First drive of Nissan Juke Hybrid Tekna+ - full hybrid power added to smart Juke crossover
Nissan has finally taken the jump and added full hybrid power to its smart suited Juke crossover – although there is a catch.
Available only on middle trim grades and above, it commands £1,500 over regular versions but promises superior efficiency. Is it one to put on your shortlist?
LET’S TALK NUMBERS
In many of the areas that really matter to buyers of small SUVs, the Juke easily holds its own. Our first introduction to the UK-built car was largely positive and executed tasks equal to – or in some cases, better than – its rivals.
However, we couldn’t help but feel owners would end up feeling a little disappointed in the economy stakes. So – to much fanfare – Nissan has added a full hybrid powertrain. It relies on a ‘multi-modal’ automatic gearbox, a starter-generator and all-important regenerative braking that – besides giving you the option of one-pedal driving – sends energy to the onboard water-cooled battery.
Starting up on 100% electric power every time you move off, it is claimed that as much as 80% of any urban journey can be negotiated without the need for the 1.6-litre, four-cylinder engine. All told, fuel bills are slashed by as much as 20% and given the wonders of modern-day engineering, there is a 25% boost in power over the pure-petrol Juke.
HOW DOES IT WORK?
Every manufacturer has their own way of approaching powertrain development – and Nissan is no different in this respect, choosing what is already on the shelf and introducing a few extra components from the parts bin. So, whilst the starter-generator and transmission are the same as that found in the Renault Captur E-Tech hybrid, the Juke’s engine and e-motor are unique to it.
They have also been tuned differently to give a combined output of 141bhp that’s spilt between the engine (93bhp) and an electric motor (48bhp) that is positioned inside an automatic gearbox that manages both.
Initially, the battery will happily carry you along from a standing start but to get close to the 0-62mph time of 10 seconds the engine is called for and when it bursts into life be prepared for the relative calm that existed inside to be shattered by a rather tiresome drone.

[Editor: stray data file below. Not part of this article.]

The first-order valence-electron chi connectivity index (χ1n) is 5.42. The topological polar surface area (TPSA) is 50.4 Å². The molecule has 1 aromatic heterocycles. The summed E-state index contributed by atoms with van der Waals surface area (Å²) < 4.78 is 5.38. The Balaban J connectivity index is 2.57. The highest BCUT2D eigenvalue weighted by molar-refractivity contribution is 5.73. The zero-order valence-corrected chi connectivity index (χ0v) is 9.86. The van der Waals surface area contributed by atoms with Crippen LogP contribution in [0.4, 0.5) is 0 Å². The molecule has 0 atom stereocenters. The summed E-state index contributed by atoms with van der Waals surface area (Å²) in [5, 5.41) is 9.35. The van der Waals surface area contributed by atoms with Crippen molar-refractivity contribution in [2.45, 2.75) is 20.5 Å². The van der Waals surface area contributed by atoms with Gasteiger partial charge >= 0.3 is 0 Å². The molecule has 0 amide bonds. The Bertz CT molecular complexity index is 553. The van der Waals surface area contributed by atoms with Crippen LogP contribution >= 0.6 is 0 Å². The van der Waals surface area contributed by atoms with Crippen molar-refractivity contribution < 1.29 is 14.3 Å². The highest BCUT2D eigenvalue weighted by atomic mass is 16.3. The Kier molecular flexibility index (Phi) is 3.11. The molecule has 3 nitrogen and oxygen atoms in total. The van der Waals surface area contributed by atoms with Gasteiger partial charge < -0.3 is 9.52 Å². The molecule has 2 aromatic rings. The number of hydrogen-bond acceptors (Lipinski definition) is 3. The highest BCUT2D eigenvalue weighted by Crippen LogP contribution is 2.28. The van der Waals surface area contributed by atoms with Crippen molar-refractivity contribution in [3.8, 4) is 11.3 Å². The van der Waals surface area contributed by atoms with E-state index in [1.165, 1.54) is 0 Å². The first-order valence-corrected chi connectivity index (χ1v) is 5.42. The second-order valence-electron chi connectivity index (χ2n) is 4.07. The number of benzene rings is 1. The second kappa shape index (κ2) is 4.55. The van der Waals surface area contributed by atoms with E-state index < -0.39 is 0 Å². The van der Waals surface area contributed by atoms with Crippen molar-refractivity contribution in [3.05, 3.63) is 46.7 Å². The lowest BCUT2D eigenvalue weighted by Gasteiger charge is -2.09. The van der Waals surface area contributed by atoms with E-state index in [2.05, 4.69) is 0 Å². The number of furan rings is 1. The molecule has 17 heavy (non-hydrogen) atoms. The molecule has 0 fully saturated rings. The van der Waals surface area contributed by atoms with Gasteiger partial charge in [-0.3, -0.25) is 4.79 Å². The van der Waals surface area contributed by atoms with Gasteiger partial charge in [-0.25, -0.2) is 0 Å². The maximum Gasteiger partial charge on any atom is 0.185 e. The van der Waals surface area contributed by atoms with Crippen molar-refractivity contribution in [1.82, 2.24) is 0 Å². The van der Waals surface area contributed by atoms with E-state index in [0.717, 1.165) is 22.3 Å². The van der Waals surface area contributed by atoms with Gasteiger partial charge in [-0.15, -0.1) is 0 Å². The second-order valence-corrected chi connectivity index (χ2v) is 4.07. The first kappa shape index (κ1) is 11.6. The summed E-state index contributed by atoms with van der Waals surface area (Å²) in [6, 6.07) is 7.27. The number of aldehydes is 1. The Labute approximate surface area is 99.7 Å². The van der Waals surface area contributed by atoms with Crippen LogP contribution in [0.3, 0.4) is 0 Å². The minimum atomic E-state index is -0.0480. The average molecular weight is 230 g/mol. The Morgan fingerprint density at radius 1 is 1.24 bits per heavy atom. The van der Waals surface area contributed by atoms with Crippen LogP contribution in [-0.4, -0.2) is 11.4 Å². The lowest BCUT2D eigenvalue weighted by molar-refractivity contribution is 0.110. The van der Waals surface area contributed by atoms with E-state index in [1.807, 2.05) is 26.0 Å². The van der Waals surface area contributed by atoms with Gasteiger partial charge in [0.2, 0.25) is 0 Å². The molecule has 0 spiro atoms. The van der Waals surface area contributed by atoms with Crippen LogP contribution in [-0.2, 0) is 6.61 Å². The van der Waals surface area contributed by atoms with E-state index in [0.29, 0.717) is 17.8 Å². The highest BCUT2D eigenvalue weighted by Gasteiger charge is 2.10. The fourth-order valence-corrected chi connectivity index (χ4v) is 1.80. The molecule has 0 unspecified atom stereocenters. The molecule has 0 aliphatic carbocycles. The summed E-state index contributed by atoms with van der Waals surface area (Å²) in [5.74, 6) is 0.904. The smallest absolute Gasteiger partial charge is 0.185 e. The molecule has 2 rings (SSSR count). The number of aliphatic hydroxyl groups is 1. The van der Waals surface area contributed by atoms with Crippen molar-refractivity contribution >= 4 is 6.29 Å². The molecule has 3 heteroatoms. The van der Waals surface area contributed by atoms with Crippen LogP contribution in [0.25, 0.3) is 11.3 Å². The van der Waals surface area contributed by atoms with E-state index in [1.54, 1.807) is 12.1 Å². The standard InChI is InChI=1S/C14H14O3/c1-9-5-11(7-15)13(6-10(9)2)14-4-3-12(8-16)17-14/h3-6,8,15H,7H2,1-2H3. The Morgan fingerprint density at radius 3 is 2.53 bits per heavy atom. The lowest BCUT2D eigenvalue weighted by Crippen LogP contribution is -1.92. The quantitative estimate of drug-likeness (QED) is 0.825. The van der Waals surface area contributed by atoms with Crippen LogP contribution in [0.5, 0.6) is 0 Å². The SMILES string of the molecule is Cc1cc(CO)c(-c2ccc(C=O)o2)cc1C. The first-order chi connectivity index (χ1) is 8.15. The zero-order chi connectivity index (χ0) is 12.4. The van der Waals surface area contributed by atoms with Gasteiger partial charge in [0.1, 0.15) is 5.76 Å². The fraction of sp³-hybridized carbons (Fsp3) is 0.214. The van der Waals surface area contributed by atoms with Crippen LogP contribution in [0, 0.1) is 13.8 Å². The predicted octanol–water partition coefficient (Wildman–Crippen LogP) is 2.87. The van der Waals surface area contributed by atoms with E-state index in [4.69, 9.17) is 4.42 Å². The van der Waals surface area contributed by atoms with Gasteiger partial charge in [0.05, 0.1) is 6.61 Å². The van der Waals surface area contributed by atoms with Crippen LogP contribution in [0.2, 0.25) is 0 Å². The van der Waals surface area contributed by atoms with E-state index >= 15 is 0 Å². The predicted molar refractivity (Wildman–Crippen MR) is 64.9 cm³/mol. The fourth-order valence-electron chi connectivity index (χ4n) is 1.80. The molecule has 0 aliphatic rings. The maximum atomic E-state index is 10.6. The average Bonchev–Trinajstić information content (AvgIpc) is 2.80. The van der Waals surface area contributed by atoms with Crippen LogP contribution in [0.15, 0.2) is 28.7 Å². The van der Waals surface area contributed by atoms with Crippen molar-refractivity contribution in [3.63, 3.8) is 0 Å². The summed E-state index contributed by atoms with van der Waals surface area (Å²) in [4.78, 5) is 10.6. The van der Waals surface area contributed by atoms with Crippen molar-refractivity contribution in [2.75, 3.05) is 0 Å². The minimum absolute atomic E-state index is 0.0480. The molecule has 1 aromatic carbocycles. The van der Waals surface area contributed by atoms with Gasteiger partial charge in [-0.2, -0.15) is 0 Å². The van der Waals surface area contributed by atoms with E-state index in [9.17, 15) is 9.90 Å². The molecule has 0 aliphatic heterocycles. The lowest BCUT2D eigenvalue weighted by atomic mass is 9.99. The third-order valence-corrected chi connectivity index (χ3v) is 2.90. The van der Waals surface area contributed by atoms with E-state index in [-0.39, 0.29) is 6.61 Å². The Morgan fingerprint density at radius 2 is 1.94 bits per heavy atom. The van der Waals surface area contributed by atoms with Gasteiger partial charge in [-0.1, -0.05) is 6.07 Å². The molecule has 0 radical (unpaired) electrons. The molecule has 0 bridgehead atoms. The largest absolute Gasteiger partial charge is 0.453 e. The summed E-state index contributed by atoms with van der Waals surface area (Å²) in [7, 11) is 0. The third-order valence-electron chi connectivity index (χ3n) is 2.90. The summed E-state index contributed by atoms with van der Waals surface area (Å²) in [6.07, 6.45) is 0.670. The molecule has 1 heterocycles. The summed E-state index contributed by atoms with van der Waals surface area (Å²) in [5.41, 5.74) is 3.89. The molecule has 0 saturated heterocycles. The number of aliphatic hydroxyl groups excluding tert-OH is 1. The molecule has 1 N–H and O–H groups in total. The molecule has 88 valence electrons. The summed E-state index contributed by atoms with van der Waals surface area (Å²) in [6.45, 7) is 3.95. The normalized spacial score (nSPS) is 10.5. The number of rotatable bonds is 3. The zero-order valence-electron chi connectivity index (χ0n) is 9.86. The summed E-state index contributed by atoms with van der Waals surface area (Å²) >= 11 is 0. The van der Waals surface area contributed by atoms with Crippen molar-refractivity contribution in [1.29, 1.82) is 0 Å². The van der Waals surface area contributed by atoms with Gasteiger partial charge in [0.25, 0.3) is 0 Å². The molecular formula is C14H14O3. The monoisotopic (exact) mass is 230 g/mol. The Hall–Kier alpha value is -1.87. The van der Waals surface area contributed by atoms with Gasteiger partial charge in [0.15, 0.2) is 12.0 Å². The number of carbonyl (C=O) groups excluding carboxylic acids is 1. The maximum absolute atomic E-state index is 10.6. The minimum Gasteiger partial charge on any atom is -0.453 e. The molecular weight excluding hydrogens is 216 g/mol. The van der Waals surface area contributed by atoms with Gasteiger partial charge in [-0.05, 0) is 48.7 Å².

Dynamically, the Juke’s chassis architecture has been beefed up, yet it remains a car best enjoyed with your sensible head on your shoulders.
It does not wallow through bends and body control is pleasingly positive, although the ride tends to squirm and fidget quite a lot of the time – a fact perhaps not helped by sitting on grippier rubber with much shallower sidewalls.
WHAT ELSE IS NEW?
Visually, the Juke Hybrid has broadly the same styling as non-electrified models – but there are some important changes, even if these are not immediately apparent at first glance.
For instance, nestling behind the mesh grille is an active shutter that can open and close independently to aid cooling and reduce drag. Subtle alterations to improve the car’s aerodynamic efficiency have led to a reprofiled front bumper and roof-mounted wing and a partially covered rear axle.
The easiest way to distinguish the Juke Hybrid is by the badging. Other than that, there are two wheel sizes – 17-inches for mid-level ‘N-Connecta’ or 19-inch rims for ‘Tekna’ and range-topping ‘Tekna+’ – and one of ten body colours as well as the option of 12, two-tone body and roof colour options. On top of LED headlights and driving lamps and the excellent ‘ProPilot Assist’ safety pack that bundles together eight of the very latest driver aids, our test car added a satin silver ‘finisher’ to the front bumper’s lower apron, striking ‘Magnetic Blue’ metallic paint, and a ‘Pearl Black’ finished roof.